The biggest Republican primary of 2014 looks like it’s going into overtime.
Neither Sen. Thad Cochran nor his tea-party-backed primary challenger, state Sen. Chris McDaniel, appeared able to secure the majority needed to win their party’s nomination in Mississippi on Tuesday night. That triggers a June 24 runoff, extending their nasty campaign — and the accompanying expensive barrage of television advertising.
With 94 percent of the vote counted, McDaniel was ahead of Cochran by about only 1,000 votes. A third candidate, little-noticed real-estate agent Thomas Carey, took just enough to play spoiler for both candidates.
But McDaniel’s team was confident on Tuesday night. He entered the race last October before Cochran had announced his reelection bid, and the state legislator quickly drummed up support from the Club for Growth, the Senate Conservatives Fund, FreedomWorks, and an assortment of other conservative groups. Cochran was planning to retire toward the end of the primary, he told The Washington Post, but he answered pleas from establishment-minded supporters to run again as McDaniel and allies attacked him as a symbol of pork-barrel spending profligacy.
Not surprisingly for a race that became the preeminent showdown between the Republican establishment and the tea party, it attracted heavy spending from outside groups. According to the Center for Responsive Politics, they spent more than $8 million in the race, and more money will likely come in over the next few weeks as both sides try to keep their supporters engaged for the quick runoff. Cochran would be the first Republican senator to lose renomination this cycle, and his finishing below 50 percent in the initial primary won’t do anything to deter his opposition.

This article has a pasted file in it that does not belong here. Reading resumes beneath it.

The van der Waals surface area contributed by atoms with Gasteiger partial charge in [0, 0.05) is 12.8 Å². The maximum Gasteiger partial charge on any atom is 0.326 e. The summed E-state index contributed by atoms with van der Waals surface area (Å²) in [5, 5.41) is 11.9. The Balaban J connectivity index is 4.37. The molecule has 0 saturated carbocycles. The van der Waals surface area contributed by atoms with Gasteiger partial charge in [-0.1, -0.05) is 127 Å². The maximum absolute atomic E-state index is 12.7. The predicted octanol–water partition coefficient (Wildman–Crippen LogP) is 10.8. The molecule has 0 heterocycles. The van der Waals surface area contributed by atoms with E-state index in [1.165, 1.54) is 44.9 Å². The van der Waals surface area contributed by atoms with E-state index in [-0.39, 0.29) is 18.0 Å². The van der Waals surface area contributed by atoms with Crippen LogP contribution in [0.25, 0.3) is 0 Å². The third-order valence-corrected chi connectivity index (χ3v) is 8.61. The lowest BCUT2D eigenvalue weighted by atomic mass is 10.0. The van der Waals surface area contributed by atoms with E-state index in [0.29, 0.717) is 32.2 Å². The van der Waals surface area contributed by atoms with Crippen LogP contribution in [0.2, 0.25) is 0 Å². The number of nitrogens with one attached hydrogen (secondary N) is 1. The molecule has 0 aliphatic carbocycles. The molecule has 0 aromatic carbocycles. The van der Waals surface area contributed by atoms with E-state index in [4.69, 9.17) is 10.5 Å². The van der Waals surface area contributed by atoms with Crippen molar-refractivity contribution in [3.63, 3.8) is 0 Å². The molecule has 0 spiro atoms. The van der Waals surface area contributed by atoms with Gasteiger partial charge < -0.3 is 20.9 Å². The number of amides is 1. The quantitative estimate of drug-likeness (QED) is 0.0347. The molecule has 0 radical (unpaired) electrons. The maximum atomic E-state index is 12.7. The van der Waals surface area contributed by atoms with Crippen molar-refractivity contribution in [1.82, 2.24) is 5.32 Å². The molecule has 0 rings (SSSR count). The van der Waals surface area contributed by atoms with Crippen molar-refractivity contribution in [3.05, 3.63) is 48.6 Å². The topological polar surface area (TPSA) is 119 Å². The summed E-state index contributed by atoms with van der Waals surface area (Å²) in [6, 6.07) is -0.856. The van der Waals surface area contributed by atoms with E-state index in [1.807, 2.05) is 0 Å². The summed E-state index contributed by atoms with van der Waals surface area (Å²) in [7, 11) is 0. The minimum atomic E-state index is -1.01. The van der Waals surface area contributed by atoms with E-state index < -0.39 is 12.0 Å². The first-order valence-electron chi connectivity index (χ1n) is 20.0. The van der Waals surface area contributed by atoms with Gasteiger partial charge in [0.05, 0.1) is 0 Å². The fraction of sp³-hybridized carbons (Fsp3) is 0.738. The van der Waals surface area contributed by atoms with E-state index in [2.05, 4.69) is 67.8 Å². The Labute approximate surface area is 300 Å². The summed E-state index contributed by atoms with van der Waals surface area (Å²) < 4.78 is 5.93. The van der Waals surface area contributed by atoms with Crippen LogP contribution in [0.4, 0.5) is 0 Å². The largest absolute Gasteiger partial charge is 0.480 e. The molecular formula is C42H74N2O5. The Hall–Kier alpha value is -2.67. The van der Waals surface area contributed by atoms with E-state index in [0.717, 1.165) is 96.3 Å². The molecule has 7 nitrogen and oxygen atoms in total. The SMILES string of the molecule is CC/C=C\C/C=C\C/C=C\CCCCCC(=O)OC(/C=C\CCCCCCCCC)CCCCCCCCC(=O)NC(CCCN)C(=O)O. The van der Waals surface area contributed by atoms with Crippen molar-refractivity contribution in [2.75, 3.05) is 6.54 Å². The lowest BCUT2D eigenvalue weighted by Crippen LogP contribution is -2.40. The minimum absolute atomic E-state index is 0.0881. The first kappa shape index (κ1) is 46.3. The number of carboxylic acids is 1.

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The protest over the construction of the Dakota Access Pipeline turned violent overnight as the police and National Guard sought to remove the protesters, surrounding them with assault vehicles and officers in riot gear. The law enforcement officers used pepper spray and fired bean bags for more than six hours. In response, the protesters "lit debris on fire and threw Molotov cocktails in retreat." One woman pulled out a gun and fired at officers, narrowly missing before being arrested. The protesters claim the pipeline would be constructed on land belonging to the Standing Rock Sioux Tribe.
The House has scheduled leadership votes for Nov. 15, the day after members return from their election recess. "Since mid-September, members of the House Freedom Caucus have weighed whether they should ask leadership to push back the elections so they can see how House Speaker Paul Ryan performs at the end of the year," but leaders don't seem inclined to grant their request.
Gross domestic product "expanded at a 2.9% annual clip from July through September. That’s a marked improvement from the first half of the year when the U.S. grew just barely over 1%." The robust numbers make it more likely that the Federal Reserve hikes interest rates at its next meeting.
"A federal jury on Thursday found Ammon Bundy, his brother Ryan Bundy and five co-defendants not guilty of conspiring to prevent federal employees from doing their jobs through intimidation, threat or force during the 41-day occupation of the Malheur National Wildlife Refuge. The Bundy brothers and occupiers Jeff Banta and David Fry also were found not guilty of having guns in a federal facility." In a strange "coda" to the decision, Bundy's attorney Marcus Mumford was tackled and tasered by marshals in the courtroom as he argued that Bundy should be free to go.
Hillary Clinton is eyeing Vice President Joe Biden to be her secretary of state, and her campaign is trying to figure out the best way to broach the idea with Biden. Biden has a lifetime of foreign policy experience, serving as chairman of the Senate Foreign Relations Committee; he can also put eight years as vice president on his foreign policy resume. Biden has previously stated that he would not work in a Clinton administration, so it might be a tough sell for the Clinton camp.